This was considered in the recent case of Newcastle upon Tyne NHS Foundation Trust v Hayward [2017] EWCA Civ 153

This case focused on the finer points of a letter of termination (redundancy) and when a letter of termination is deemed to have been served and when it may come into effect.

The employee in this case, Ms Sandi Hayward, was a nurse and midwife, with roles in business development for community services at Newcastle and North Tyneside Primary Care Trust. However, following a merger of the two NHS bodies in 2011, the employee was transferred to Newcastle upon Tyne NHS Foundation Trust. Following this, the employee was notified that she could face redundancy.

Ms Hayward, having had several meetings with the employer, went on sickness leave from 13 April 2011; she subsequently took annual leave from 19 April 2011 to 5 May 2011. During this period, Ms Hayward wished for there to be no redundancy decision made in her absence (the employer did not agree to this) and that her employer did not communicate with her during her leave period (although the employer was unaware of this fact).

The employer sent a letter of redundancy to Ms Hayward dated 20 April 2017 that was picked up from a sorting office by a family member on 26 April 2011. Ms Hayward did not receive or read the letter stating that she was to be made redundant until 27 April 2011.

The question put forward to the Court was this: when was the letter of termination deemed to have been served?

The employer argued that the was deemed to have been served on 21 April 2017. This is when the letter was initially delivered.

Ms Hayward argued that the notice of termination letter was deemed to be have been served on 27 April 2011, when she first received it.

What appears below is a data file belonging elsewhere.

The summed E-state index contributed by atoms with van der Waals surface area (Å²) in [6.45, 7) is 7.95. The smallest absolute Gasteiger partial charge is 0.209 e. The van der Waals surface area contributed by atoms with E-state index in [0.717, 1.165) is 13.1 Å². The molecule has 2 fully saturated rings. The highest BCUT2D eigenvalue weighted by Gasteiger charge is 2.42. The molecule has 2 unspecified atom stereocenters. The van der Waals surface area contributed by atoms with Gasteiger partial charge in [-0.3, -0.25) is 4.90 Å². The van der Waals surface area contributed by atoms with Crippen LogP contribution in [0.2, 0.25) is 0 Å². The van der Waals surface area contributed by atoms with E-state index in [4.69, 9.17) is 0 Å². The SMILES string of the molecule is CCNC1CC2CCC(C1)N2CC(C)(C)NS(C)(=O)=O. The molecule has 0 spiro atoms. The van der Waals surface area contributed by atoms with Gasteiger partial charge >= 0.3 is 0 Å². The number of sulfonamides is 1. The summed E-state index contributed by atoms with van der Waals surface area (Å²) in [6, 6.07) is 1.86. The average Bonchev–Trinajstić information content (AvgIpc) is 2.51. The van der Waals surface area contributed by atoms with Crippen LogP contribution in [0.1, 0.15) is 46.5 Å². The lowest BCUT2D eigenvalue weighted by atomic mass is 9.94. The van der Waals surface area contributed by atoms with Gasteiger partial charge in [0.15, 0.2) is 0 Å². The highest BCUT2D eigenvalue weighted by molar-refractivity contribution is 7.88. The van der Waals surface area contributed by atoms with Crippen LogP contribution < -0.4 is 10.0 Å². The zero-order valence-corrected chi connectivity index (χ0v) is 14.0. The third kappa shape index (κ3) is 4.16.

Lady Justice Arden took the view that should it be claimed that a letter being sent to a property is sufficient enough to be considered service, then this is a rebuttable presumption. The employee would have to show that they had not received the letter. In this case Ms Hayward was away on holiday and could not be signed for. It was therefore necessary for the letter to be collected from a sorting office.

The Court concluded that whilst it is correct that the employee's family member did pick up the letter on 26 April 2011, this did not constitute sufficient authority of service. Service is deemed to be when you, or someone who would be considered an agent of you, reads the letter. The letter was not read until 27 April 2011 and the Court decided that this was when the letter was truly served and, as such, would be when the redundancy period would begin.

This had a significant impact for Ms Hayward as the dispute over the date of service affected her redundancy entitlement.

When considering an employment contract it is important to take note of any terms for notice of redundancy as whilst at the time you may consider them to be irrelevant, in the longer term, they may be vitally important.

It is also important that if there is a dispute as to when notice of termination (redundancy) has been served, that you take expert legal advice, as it could materially affect your redundancy entitlement.

Conroys Solicitors LLP provides expert employment lawyer advice.